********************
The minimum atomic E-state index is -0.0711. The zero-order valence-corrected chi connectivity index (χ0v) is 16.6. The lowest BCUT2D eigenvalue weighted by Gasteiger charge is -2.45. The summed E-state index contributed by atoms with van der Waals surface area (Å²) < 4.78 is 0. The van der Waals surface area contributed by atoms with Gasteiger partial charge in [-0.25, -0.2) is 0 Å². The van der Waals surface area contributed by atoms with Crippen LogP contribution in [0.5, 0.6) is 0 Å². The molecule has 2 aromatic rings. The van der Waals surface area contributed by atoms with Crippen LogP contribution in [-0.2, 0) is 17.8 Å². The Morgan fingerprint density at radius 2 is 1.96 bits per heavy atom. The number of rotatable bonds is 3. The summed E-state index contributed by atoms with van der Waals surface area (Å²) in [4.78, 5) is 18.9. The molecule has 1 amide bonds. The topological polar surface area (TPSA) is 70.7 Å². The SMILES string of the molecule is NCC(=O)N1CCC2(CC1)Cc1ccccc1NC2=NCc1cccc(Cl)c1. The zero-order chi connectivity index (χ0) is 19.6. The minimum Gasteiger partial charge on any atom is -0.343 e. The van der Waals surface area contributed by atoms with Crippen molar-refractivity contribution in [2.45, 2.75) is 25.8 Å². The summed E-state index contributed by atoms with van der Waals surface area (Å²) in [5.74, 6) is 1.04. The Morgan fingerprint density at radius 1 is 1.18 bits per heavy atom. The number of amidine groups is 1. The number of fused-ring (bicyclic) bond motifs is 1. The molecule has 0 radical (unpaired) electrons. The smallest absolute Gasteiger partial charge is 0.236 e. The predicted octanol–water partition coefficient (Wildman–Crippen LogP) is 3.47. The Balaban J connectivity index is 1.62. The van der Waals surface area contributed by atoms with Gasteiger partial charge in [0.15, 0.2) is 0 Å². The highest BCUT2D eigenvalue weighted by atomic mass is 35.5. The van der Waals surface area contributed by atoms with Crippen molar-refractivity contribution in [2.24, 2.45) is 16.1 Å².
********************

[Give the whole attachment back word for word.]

The minimum atomic E-state index is -0.0711. The zero-order valence-corrected chi connectivity index (χ0v) is 16.6. The lowest BCUT2D eigenvalue weighted by Gasteiger charge is -2.45. The summed E-state index contributed by atoms with van der Waals surface area (Å²) < 4.78 is 0. The van der Waals surface area contributed by atoms with Gasteiger partial charge in [-0.25, -0.2) is 0 Å². The van der Waals surface area contributed by atoms with Crippen LogP contribution in [0.5, 0.6) is 0 Å². The molecule has 2 aromatic rings. The van der Waals surface area contributed by atoms with Crippen LogP contribution in [-0.2, 0) is 17.8 Å². The Morgan fingerprint density at radius 2 is 1.96 bits per heavy atom. The number of rotatable bonds is 3. The summed E-state index contributed by atoms with van der Waals surface area (Å²) in [4.78, 5) is 18.9. The molecule has 1 amide bonds. The topological polar surface area (TPSA) is 70.7 Å². The SMILES string of the molecule is NCC(=O)N1CCC2(CC1)Cc1ccccc1NC2=NCc1cccc(Cl)c1. The zero-order chi connectivity index (χ0) is 19.6. The minimum Gasteiger partial charge on any atom is -0.343 e. The van der Waals surface area contributed by atoms with Crippen molar-refractivity contribution in [2.45, 2.75) is 25.8 Å². The summed E-state index contributed by atoms with van der Waals surface area (Å²) in [5.74, 6) is 1.04. The Morgan fingerprint density at radius 1 is 1.18 bits per heavy atom. The number of amidine groups is 1. The number of fused-ring (bicyclic) bond motifs is 1. The molecule has 0 radical (unpaired) electrons. The smallest absolute Gasteiger partial charge is 0.236 e. The predicted octanol–water partition coefficient (Wildman–Crippen LogP) is 3.47. The Balaban J connectivity index is 1.62. The van der Waals surface area contributed by atoms with Gasteiger partial charge in [0.15, 0.2) is 0 Å². The highest BCUT2D eigenvalue weighted by atomic mass is 35.5. The van der Waals surface area contributed by atoms with Crippen molar-refractivity contribution in [2.24, 2.45) is 16.1 Å².